A Foreign Ministry spokesman said on Wednesday that keeping the international nuclear deal with Iran is a top priority for Germany and it cannot be renegotiated.
“For us, the position stays clear – the highest priority is keeping the nuclear agreement and full implementation on all sides,” said the spokesman.
“The nuclear agreement was negotiated with seven countries… and can’t be renegotiated... but it is also clear that beyond the nuclear agreement we want to make sure that Iran’s nuclear program serves exclusively peaceful purposes.”
Macron has positioned himself as an emissary for European officials seeking a compromise that allows the mercurial US president to claim a public victory, while keeping the deal intact.
But he admitted after meeting Trump that he still did not know whether the US president would walk away from the nuclear deal when the next deadline for renewal comes up on May 12.
Trump – true to his background in reality TV – teased his looming decision.
"This is a deal with decayed foundations. It's a bad deal, it's a bad structure. It's falling down," the US president said. "We're going to see what happens on the 12th."
Putting on a brave face, Macron said he wished "for now to work on a new deal with Iran" of which the nuclear accord could be one part, but neither leader indicated what Iran might get in return.
Iran, meanwhile, has threatened it will ramp up enrichment if Trump walks away from the accord, prompting a blunt warning from the US leader.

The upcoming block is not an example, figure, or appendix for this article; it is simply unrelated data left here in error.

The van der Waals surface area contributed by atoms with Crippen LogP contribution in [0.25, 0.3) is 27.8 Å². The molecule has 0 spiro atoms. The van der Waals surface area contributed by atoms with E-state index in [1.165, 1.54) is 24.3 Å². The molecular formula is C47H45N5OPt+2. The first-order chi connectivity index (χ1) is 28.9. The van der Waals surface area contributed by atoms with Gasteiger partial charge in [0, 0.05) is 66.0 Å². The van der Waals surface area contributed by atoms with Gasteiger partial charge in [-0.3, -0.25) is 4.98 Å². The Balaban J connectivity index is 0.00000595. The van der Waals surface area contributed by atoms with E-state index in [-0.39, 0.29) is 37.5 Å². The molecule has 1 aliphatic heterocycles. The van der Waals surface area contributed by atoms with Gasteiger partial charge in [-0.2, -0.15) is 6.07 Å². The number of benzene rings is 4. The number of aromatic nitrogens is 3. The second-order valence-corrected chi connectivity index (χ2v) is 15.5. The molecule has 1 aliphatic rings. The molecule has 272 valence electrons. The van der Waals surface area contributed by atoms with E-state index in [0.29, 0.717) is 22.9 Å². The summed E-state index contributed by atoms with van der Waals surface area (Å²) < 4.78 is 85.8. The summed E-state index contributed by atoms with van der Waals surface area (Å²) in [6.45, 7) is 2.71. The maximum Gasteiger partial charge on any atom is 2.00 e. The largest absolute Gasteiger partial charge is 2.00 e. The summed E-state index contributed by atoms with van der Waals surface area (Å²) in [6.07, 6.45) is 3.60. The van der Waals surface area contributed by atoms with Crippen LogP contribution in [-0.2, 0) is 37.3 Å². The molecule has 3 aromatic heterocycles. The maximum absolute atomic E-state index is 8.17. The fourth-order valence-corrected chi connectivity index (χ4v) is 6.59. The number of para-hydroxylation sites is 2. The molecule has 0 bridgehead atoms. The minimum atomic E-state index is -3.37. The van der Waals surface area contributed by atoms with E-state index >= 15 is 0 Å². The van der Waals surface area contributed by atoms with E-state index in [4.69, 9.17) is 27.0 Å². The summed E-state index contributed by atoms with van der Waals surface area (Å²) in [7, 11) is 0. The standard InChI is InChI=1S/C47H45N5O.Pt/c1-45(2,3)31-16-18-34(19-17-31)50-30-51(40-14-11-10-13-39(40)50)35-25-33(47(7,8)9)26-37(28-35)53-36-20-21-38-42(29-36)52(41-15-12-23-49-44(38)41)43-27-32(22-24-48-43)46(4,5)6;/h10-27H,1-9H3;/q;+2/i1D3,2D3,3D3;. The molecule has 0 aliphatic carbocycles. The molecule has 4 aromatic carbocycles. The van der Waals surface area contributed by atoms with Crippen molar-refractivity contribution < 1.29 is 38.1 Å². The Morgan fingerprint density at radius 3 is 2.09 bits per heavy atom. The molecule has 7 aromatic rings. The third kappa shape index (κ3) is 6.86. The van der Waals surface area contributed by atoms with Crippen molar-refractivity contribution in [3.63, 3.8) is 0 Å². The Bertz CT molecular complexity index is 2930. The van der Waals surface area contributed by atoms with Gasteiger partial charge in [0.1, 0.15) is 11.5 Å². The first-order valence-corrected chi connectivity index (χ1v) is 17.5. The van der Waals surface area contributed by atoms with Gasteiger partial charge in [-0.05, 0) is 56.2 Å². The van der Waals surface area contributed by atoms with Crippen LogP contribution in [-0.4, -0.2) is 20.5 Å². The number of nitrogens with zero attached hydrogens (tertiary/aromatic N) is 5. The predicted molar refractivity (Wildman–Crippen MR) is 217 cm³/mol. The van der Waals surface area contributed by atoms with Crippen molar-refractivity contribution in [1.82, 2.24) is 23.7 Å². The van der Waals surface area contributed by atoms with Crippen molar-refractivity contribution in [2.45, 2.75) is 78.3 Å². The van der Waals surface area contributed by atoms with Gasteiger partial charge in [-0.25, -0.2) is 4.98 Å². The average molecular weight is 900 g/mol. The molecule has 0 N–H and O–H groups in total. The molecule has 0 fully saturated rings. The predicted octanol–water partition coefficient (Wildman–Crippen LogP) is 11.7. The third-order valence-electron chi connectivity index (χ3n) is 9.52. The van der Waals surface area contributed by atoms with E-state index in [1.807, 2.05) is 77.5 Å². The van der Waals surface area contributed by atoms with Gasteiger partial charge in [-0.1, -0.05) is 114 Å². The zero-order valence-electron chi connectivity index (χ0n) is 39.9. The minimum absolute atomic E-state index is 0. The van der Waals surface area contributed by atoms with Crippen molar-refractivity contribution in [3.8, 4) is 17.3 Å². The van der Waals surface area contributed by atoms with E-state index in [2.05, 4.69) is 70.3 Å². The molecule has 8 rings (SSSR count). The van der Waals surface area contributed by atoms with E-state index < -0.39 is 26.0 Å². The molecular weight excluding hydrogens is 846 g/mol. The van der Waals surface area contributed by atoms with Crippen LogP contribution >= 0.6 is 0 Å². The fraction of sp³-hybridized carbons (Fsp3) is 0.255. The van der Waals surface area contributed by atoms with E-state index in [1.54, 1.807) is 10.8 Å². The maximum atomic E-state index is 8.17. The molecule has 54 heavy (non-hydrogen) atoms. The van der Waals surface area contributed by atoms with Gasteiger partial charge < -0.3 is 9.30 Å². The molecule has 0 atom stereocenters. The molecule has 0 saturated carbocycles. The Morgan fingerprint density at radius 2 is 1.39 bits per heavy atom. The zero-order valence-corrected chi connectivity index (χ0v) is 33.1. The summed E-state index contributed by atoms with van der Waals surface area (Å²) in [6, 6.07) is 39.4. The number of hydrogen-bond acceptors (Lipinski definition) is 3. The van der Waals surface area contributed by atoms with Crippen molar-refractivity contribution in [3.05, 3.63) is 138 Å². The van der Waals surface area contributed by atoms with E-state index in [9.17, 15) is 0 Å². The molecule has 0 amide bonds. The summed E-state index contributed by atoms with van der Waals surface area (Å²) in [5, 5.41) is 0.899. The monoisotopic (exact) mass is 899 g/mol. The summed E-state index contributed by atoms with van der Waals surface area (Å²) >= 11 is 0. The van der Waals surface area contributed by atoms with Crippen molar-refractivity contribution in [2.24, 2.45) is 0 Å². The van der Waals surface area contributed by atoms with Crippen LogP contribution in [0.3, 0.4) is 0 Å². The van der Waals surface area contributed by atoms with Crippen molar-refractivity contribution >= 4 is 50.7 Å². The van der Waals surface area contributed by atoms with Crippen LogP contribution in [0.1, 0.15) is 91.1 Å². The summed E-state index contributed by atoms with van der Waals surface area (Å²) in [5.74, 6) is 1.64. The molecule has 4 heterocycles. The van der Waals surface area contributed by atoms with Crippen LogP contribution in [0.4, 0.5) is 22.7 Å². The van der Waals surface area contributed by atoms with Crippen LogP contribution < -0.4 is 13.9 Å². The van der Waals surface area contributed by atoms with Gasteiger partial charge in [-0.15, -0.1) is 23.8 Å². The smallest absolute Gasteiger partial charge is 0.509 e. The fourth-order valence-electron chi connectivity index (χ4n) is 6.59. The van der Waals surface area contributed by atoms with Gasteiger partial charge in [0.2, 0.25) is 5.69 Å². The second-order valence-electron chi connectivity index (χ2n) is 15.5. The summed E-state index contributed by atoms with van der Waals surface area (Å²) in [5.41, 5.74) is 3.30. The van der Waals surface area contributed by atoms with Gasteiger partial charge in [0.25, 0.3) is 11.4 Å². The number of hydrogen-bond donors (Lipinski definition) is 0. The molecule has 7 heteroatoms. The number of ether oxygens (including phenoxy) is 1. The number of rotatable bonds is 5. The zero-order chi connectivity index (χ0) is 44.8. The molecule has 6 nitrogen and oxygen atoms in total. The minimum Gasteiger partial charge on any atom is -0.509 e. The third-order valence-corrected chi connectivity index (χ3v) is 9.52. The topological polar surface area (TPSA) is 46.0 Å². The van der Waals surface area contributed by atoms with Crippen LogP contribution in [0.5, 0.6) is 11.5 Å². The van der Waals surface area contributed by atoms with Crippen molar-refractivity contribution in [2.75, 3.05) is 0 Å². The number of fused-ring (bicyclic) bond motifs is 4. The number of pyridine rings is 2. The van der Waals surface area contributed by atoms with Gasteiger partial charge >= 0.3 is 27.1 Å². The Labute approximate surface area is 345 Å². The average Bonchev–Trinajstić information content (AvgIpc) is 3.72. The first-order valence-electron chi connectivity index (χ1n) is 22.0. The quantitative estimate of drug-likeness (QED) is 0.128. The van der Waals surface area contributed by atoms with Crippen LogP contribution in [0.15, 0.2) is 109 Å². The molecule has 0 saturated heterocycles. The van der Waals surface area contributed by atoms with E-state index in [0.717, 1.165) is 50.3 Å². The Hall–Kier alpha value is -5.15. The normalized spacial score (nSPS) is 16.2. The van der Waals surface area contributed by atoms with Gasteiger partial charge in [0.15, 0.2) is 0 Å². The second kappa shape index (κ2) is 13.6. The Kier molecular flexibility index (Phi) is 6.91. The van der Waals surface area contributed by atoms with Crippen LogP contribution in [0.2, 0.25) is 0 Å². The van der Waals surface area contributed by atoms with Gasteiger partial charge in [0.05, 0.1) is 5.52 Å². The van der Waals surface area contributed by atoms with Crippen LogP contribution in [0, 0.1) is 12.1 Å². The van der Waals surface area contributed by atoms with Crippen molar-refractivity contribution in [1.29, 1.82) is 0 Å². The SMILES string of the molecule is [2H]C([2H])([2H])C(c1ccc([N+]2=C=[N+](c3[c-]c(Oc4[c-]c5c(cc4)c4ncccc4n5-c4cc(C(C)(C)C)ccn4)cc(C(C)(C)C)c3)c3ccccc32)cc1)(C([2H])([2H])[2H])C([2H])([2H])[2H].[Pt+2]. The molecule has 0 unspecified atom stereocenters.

"They're not going to be restarting anything. If they restart it, they're going to have big problems, bigger than they ever had before. And you can mark it down," Trump said.
Trump had earlier said his predecessors should have made a deal that “covered Yemen, that covered Syria. No matter where you go in the Middle East, you see the fingerprints of Iran."
Source of Mideast problems
Elsewhere in his remarks, Rouhani slammed US interventions in the Middle East, saying the White House is not in a position to make decisions for all nations in this region.
Rouhani said many of the problems facing the Middle East stem from fallacious viewpoints and statements about its peoples, noting that some countries think that an “oppressive and occupying regime” must permanently dominate the people of other countries.
“They think that the White House must decide for the Middle East. This way, they think they can plunder all the resources of the Arab world,” Rouhani pointed out.
“Where have you set your greedy eyes on? On the underground reserves of black gold or the multi-billion-dollar bank accounts of certain regional Arab countries?” the Iranian president asked, addressing US officials.
Rouhani noted that US officials tend to adopt stances that are not congruent with the conditions of the modern age and the dignity of Middle Eastern nations. “You overtly assert that you will stay [in the region] with the money of other [countries]. Therefore, you are a mercenary of other [countries]. Your army is looking for a resource to plunder and feed on. Does this bring you dignity?”
Rouhani further referred to statements by US President Donald Trump who said Tuesday that some “immensely wealthy” countries in the Middle East have to pay for American protection and deploy their own troops in Syria.
AFP, Reuters and Press TV contributed to this story.